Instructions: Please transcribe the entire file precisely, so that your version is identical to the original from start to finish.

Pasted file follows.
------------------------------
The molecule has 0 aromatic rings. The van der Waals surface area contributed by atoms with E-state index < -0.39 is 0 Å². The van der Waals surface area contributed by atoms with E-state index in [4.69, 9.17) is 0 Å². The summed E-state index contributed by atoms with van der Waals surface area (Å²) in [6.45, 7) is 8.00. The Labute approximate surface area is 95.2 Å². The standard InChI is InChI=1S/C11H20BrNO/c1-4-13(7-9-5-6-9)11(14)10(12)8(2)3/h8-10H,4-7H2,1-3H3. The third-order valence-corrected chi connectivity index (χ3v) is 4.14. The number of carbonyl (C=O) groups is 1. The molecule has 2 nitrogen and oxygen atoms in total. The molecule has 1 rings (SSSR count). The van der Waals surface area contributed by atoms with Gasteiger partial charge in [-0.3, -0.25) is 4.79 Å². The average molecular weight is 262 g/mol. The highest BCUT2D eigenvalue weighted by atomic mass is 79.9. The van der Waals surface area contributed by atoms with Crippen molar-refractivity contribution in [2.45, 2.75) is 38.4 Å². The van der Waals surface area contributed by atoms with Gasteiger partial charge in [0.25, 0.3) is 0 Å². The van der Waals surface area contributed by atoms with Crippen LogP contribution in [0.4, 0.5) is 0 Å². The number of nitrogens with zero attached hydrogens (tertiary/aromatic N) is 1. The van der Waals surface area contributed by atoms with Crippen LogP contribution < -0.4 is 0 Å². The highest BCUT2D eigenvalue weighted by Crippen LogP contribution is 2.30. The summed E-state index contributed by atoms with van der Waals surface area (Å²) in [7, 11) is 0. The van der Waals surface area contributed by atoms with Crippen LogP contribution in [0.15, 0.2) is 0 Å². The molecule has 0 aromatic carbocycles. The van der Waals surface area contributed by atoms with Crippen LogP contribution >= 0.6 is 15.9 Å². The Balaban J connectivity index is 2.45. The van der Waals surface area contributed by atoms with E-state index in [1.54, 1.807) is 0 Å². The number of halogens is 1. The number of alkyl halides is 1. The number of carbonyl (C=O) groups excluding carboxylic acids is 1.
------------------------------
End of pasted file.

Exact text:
The molecule has 0 aromatic rings. The van der Waals surface area contributed by atoms with E-state index < -0.39 is 0 Å². The van der Waals surface area contributed by atoms with E-state index in [4.69, 9.17) is 0 Å². The summed E-state index contributed by atoms with van der Waals surface area (Å²) in [6.45, 7) is 8.00. The Labute approximate surface area is 95.2 Å². The standard InChI is InChI=1S/C11H20BrNO/c1-4-13(7-9-5-6-9)11(14)10(12)8(2)3/h8-10H,4-7H2,1-3H3. The third-order valence-corrected chi connectivity index (χ3v) is 4.14. The number of carbonyl (C=O) groups is 1. The molecule has 2 nitrogen and oxygen atoms in total. The molecule has 1 rings (SSSR count). The van der Waals surface area contributed by atoms with Gasteiger partial charge in [-0.3, -0.25) is 4.79 Å². The average molecular weight is 262 g/mol. The highest BCUT2D eigenvalue weighted by atomic mass is 79.9. The van der Waals surface area contributed by atoms with Crippen molar-refractivity contribution in [2.45, 2.75) is 38.4 Å². The van der Waals surface area contributed by atoms with Gasteiger partial charge in [0.25, 0.3) is 0 Å². The van der Waals surface area contributed by atoms with Crippen LogP contribution in [0.4, 0.5) is 0 Å². The number of nitrogens with zero attached hydrogens (tertiary/aromatic N) is 1. The van der Waals surface area contributed by atoms with Crippen LogP contribution < -0.4 is 0 Å². The highest BCUT2D eigenvalue weighted by Crippen LogP contribution is 2.30. The summed E-state index contributed by atoms with van der Waals surface area (Å²) in [7, 11) is 0. The van der Waals surface area contributed by atoms with Crippen LogP contribution in [0.15, 0.2) is 0 Å². The molecule has 0 aromatic carbocycles. The van der Waals surface area contributed by atoms with Crippen LogP contribution >= 0.6 is 15.9 Å². The Balaban J connectivity index is 2.45. The van der Waals surface area contributed by atoms with E-state index in [1.54, 1.807) is 0 Å². The number of halogens is 1. The number of alkyl halides is 1. The number of carbonyl (C=O) groups excluding carboxylic acids is 1.